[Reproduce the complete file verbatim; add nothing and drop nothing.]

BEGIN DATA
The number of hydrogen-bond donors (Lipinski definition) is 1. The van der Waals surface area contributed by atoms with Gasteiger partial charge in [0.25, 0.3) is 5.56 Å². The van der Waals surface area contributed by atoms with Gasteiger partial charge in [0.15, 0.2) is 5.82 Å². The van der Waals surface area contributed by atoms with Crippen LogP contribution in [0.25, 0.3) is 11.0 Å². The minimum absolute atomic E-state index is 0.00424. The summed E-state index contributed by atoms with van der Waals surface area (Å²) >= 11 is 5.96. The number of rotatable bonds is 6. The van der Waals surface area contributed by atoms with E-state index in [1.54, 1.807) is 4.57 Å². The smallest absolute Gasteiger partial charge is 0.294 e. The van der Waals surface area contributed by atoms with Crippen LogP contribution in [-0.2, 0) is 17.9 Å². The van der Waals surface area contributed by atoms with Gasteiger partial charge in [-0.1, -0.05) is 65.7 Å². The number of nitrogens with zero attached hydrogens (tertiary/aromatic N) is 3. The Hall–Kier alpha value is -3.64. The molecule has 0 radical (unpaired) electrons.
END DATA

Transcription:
The number of hydrogen-bond donors (Lipinski definition) is 1. The van der Waals surface area contributed by atoms with Gasteiger partial charge in [0.25, 0.3) is 5.56 Å². The van der Waals surface area contributed by atoms with Gasteiger partial charge in [0.15, 0.2) is 5.82 Å². The van der Waals surface area contributed by atoms with Crippen LogP contribution in [0.25, 0.3) is 11.0 Å². The minimum absolute atomic E-state index is 0.00424. The summed E-state index contributed by atoms with van der Waals surface area (Å²) >= 11 is 5.96. The number of rotatable bonds is 6. The van der Waals surface area contributed by atoms with E-state index in [1.54, 1.807) is 4.57 Å². The smallest absolute Gasteiger partial charge is 0.294 e. The van der Waals surface area contributed by atoms with Crippen LogP contribution in [-0.2, 0) is 17.9 Å². The van der Waals surface area contributed by atoms with Gasteiger partial charge in [-0.1, -0.05) is 65.7 Å². The number of nitrogens with zero attached hydrogens (tertiary/aromatic N) is 3. The Hall–Kier alpha value is -3.64. The molecule has 0 radical (unpaired) electrons.